Supreme Court Hears Oral Arguments on Affordable Care Act
The United States Supreme Court heard oral arguments March 26–28, 2012 in the case of Florida v. HHS, the federal case that will decide whether—and how much of—the Patient Protection and Affordable Care Act (Affordable Care Act) will survive. The oral arguments are the last public step in the legal process that will likely culminate in a decision from the Supreme Court by the end of June.
Plaintiffs, who include 26 states and the National Federation of Independent Businesses (NFIB), argued to the Court that the Affordable Care Act's mandate that most Americans purchase health insurance or pay a penalty is unconstitutional and that the rest of the Act must be struck down along with the individual mandate. The United States argued that the mandate is a proper exercise of the federal government's power under the Commerce Clause of the United States Constitution. In addition to arguments over the individual mandate, the parties argued to the Court over: whether the Justices could hear the case now under the Anti-Injunction Act (AIA); what parts of the Affordable Care Act could be severed from the individual mandate if the mandate were held unconstitutional; and whether the Affordable Care Act's provisions for states' expansion of Medicaid eligibility is unconstitutional.
Constitutionality of the Individual Mandate
Most of the attention centered on the second day of oral arguments, in which the parties argued over whether the individual mandate was a proper exercise of the government's power to regulate commerce under Article 1 of the Constitution. The government argued that the individual mandate is constitutional under the Commerce Clause. United States Solicitor General Donald Verrilli stated that "health insurance has become the predominant means of paying for health care in this country[, but] for more than 40 million Americans who do not have access to health insurance either through their employer or through government programs such as Medicare or Medicaid, the system does not work." In response, Paul Clement, lead attorney for the petitioners, argued that the individual mandate "represents an unprecedented effort by Congress to compel individuals to enter commerce in order to better regulate commerce."
Severability of the Individual Mandate
In the last day of argument, the Court heard both sides argue over whether, if the individual mandate is struck down, the rest of the Affordable Care Act should be permitted to stand or, alternatively, whether the Court must strike down some or all of the Affordable Care Act if the Court rules that the mandate is unconstitutional. Deputy Solicitor General Edwin Kneedler argued that, if the Court strikes down the individual mandate, only the community rating and guaranteed issue provisions of the Affordable Care Act should be struck down with it, calling these provisions "inseverable from the [individual mandate]." In reply, Mr. Clement argued that the entire Affordable Care Act must be stricken if the individual mandate is unconstitutional, telling the Court that "those provisions that have the constitutional difficulty are the very heart of this Act" and that what remained would be "a hollowed-out shell."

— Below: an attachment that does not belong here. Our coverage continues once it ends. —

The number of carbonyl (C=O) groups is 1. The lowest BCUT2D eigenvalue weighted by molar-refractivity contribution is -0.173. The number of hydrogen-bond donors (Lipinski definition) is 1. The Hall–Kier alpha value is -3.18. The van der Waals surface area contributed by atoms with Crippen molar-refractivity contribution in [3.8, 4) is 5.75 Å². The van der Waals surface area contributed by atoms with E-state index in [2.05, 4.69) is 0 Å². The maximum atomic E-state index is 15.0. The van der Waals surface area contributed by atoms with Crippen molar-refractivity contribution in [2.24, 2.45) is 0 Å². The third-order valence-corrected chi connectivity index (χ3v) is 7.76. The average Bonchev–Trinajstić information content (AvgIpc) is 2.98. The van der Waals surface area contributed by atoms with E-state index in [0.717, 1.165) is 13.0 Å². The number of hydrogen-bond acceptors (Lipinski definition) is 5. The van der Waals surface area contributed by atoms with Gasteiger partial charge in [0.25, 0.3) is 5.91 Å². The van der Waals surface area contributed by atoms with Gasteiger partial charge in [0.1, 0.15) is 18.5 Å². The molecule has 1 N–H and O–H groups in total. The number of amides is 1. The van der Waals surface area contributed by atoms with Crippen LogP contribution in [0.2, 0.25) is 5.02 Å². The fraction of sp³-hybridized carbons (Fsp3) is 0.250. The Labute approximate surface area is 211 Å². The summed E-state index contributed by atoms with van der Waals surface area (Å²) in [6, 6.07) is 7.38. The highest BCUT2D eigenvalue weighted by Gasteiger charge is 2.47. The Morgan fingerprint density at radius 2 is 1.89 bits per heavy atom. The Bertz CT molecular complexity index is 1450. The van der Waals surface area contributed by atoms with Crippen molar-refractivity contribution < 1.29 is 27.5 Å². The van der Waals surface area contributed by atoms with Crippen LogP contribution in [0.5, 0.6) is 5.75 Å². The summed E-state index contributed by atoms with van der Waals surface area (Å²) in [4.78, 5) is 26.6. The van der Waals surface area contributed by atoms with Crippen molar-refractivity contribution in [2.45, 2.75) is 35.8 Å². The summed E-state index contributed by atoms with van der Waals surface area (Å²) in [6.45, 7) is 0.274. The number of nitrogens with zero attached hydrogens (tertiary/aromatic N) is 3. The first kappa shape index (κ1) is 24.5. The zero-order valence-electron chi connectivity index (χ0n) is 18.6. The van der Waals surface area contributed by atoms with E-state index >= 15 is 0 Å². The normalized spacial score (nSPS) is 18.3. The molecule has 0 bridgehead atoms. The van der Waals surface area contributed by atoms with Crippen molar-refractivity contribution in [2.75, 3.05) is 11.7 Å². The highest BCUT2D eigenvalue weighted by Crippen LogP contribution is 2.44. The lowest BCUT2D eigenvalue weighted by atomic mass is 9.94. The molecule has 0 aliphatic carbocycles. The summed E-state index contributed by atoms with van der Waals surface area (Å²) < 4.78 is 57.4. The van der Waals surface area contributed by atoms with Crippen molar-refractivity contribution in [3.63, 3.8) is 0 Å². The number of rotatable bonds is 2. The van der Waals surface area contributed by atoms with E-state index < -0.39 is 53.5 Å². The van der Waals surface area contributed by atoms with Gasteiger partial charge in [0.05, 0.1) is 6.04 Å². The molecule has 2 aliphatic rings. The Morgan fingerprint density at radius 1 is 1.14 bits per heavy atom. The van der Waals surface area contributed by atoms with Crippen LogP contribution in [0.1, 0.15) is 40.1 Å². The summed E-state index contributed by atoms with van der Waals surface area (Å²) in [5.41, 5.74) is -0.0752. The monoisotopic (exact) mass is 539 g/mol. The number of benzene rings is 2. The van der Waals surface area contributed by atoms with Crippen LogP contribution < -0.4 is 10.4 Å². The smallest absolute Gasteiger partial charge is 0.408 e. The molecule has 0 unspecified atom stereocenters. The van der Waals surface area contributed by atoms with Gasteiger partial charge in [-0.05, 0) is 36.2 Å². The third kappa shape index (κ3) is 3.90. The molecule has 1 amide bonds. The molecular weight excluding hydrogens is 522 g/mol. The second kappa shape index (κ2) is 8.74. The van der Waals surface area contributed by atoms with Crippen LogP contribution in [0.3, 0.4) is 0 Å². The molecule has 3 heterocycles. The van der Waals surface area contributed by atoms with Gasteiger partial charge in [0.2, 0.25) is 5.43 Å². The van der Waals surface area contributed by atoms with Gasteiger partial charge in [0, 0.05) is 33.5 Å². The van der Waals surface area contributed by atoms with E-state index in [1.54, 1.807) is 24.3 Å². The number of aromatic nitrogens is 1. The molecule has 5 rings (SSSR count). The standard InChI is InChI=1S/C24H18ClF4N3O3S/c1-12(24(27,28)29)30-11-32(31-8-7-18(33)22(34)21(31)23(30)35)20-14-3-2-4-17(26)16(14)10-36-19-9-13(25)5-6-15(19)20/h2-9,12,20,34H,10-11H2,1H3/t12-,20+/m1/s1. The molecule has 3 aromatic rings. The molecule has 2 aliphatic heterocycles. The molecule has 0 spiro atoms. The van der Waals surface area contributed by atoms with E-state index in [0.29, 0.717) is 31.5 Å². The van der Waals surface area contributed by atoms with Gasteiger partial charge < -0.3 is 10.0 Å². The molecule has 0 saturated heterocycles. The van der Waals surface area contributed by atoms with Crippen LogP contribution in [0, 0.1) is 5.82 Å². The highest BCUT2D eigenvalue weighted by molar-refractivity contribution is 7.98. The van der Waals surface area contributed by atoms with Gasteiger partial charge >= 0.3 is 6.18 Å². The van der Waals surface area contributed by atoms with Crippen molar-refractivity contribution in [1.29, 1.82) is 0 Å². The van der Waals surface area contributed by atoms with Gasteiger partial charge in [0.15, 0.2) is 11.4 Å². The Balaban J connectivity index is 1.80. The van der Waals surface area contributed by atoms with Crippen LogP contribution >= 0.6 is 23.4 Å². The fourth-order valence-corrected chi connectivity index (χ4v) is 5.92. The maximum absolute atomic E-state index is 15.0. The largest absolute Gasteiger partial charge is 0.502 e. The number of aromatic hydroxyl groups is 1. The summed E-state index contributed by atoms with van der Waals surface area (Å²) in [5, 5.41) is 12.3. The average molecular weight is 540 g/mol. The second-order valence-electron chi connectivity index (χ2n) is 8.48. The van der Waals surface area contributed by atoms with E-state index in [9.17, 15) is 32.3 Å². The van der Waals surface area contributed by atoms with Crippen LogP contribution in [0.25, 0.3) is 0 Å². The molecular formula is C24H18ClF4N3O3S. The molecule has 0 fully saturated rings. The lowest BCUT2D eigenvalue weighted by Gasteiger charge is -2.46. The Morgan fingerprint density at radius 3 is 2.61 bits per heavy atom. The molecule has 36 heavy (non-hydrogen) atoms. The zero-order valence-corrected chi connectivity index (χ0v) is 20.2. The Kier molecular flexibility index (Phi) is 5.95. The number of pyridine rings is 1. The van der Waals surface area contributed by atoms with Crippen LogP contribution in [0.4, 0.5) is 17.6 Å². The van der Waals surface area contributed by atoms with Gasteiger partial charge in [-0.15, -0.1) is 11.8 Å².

Also on the last day of argument, the Court heard petitioners and the government argue over whether the proposed expansion of Medicaid is unconstitutional. The plaintiffs argued that the Medicaid provision should be stricken because it impermissibly coerces the states in violation of the Tenth Amendment. In response, the government argued that the Medicaid provisions of the Affordable Care Act merely encourage voluntary compliance by the states.
The first day of oral argument centered on whether the Supreme Court could hear a challenge to the law's constitutionality or whether, under the AIA, the plaintiffs had to wait until they pay the tax before challenging the law. The arguments centered around whether the fine for not buying health insurance is a penalty or a tax. Because the petitioners and the government both agreed that, for purposes of the AIA, the penalty was not a tax, the Court appointed separate counsel to argue that the AIA applied in this case.
Oral arguments before the Supreme Court often serve as a forum in which the Justices can press the parties to elaborate on their arguments, probe for strengths and weaknesses on either side, and confirm the Justices' understanding of each side's positions. Although much of the commentary centered around which side "won" and which side "lost," many commentators cautioned that, given the nature of oral arguments, it is often difficult to determine the ultimate position of any particular Justice from the questions posed in oral argument. However, most commentators agreed that, given the week's proceedings, the Court, rather than postpone a decision on the merits, is likely to render a definitive decision by the end of June.
The Supreme Court’s Affordable Care Act web page, which includes audio and transcripts of the oral arguments, is available at: